The album has a wide range of inspiration, from classic rock to new wave jazz, Latin fusion, renditions of iconic songs of various eras and everything in between. Opening with Trinity – one of Thompson’s original cherished pieces and one the trio has had the pleasure of performing with alongside dancers – the album flows into Anthem Rising, a high energy blend of Latin and Funk, ready for intimate venues and foreign excursions.
A fresh element in the project is the inclusion of strings crafted by the Odin Quartet; Alex Toskov (violin), Tanya Charles Iveniuk (violin), Laurence Schaufele (viola) and Samuel Bisson (cello). Strings were always considered but never included until the opportunity presented itself. The Odin Quartet joins Thompson as the project moves into a stunning three-part suite that documents the pandemic journey in a contemplative and emotional arrangement. What Was Taken shows the challenges of change, What Remains is Thompson’s constant, a reminder to have gratitude for everything and everyone, and moving forward – the abundant and hopeful, What Possibilities, is a means to build and begin anew – with fresh perspective.
What Remains follows Thompson’s 2019 release, The Offering and 2018 album, A New Standard. While A New Standard sought to change the conversation, The Offering created a new dialogue about what audiences expect from a jazz trio. The recording process itself was an attempt to capture the essence of the live experience - the element that has been attracting an ever-growing audience to the trio’s concerts. A New Standard was Thompson’s debut on MNRK Music Group and sought to redefine the concept of the jazz standard, and included original takes on Radiohead, Bob Dylan and Laura Mvula tunes. It was recorded in the original trio format (Randall Hall on bass, and Jeff Halischuk on drums) marking a departure from the solo playing for which Thompson had become known.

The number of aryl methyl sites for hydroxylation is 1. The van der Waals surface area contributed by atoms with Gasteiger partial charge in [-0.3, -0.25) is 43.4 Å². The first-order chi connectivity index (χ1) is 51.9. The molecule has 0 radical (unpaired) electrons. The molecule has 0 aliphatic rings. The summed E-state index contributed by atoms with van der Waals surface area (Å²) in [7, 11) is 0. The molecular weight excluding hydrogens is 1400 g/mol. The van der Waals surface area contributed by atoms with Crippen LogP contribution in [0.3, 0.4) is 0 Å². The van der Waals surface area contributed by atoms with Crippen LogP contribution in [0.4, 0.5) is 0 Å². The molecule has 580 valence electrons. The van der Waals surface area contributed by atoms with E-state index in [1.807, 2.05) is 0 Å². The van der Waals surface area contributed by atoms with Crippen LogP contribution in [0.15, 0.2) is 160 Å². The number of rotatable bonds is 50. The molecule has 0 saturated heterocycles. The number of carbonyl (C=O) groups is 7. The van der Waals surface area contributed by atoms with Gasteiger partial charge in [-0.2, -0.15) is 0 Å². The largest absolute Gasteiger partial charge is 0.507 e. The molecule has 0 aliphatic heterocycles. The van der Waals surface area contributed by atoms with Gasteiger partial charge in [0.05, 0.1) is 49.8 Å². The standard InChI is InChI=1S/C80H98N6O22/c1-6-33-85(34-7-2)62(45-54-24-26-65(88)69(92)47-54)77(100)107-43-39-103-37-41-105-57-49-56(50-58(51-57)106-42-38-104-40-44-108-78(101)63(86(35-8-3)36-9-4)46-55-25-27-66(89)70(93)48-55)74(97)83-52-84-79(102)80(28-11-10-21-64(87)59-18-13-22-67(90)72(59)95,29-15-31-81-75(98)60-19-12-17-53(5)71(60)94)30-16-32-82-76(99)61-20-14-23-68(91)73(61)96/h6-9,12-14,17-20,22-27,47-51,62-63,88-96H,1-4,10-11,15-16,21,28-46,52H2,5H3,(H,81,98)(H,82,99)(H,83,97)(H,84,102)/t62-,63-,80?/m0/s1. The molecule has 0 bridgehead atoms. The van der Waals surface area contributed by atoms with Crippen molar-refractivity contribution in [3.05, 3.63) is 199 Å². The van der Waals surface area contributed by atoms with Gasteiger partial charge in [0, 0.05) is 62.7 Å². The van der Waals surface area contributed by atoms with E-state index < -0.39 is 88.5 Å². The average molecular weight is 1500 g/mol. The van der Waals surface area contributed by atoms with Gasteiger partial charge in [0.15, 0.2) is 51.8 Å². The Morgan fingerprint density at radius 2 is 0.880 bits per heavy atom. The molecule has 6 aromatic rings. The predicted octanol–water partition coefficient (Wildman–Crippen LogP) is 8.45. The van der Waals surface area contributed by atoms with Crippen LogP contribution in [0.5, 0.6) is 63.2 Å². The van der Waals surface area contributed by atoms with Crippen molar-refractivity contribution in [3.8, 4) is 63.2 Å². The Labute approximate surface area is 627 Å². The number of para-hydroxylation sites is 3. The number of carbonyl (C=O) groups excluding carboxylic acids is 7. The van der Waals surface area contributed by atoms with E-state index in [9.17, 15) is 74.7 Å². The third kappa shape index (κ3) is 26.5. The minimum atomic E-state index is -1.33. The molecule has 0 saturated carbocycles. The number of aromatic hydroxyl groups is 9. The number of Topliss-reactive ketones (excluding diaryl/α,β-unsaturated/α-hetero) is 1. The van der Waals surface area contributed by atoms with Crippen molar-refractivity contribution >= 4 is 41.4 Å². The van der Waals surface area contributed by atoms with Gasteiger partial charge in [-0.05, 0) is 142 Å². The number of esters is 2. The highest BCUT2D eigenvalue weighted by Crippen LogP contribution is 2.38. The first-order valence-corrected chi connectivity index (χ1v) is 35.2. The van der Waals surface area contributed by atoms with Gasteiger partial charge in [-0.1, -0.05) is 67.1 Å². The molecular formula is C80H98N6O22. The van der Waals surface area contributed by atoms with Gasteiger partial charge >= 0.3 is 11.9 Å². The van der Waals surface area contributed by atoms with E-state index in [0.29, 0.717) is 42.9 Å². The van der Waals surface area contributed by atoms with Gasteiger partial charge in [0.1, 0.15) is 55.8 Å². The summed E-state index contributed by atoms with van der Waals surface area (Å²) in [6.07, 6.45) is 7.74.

Giving back is a trademark note of Thompson’s ethos. Thompson served as a member of the board at Dixon Hall for many years and is currently on the board at Jazz FM 91. His own organization, The Thompson T. Egbo-Egbo Arts Foundation, and Evolving Through the Arts program, supports elementary school students recognizing that a positive change and a sense of self-worth should be instilled in children early and they be afforded opportunities that all children should receive. The foundation aims to fill a void in the education of music and arts not found in many communities, and partners with talented Canadian musicians and artists to provide a well-rounded and focused curriculum.
With degrees in Music from Humber College, and music production at the Berklee College of Music in Boston, to releasing numerous works and collaborating with some of the world’s most renowned artists, Thompson’s involvement in music has seen many opportunities come his way. In 2021, Thompson portrayed a young Oscar Peterson in an episode of Historica Canada’s Heritage Minute, honouring the artist’s life and career. Last year, Thompson was set to cross the pond for a recording opportunity at Abbey Road Studios in London, UK, to write and record Oddly Familiar – an album released and archived with Audio Network’s sync library. Thompson didn't let postponed travel plans deter him, and proceeded at home in Toronto to share the music with international audiences.
Thompson Egbo-Egbo shares his experience, ideas and vision with vibrant energy. The key to his success is not solely unlocked by memorable, harmonically complex compositions that have at their core a deep, abiding groove, but the connections they create and the doors they open within the listener.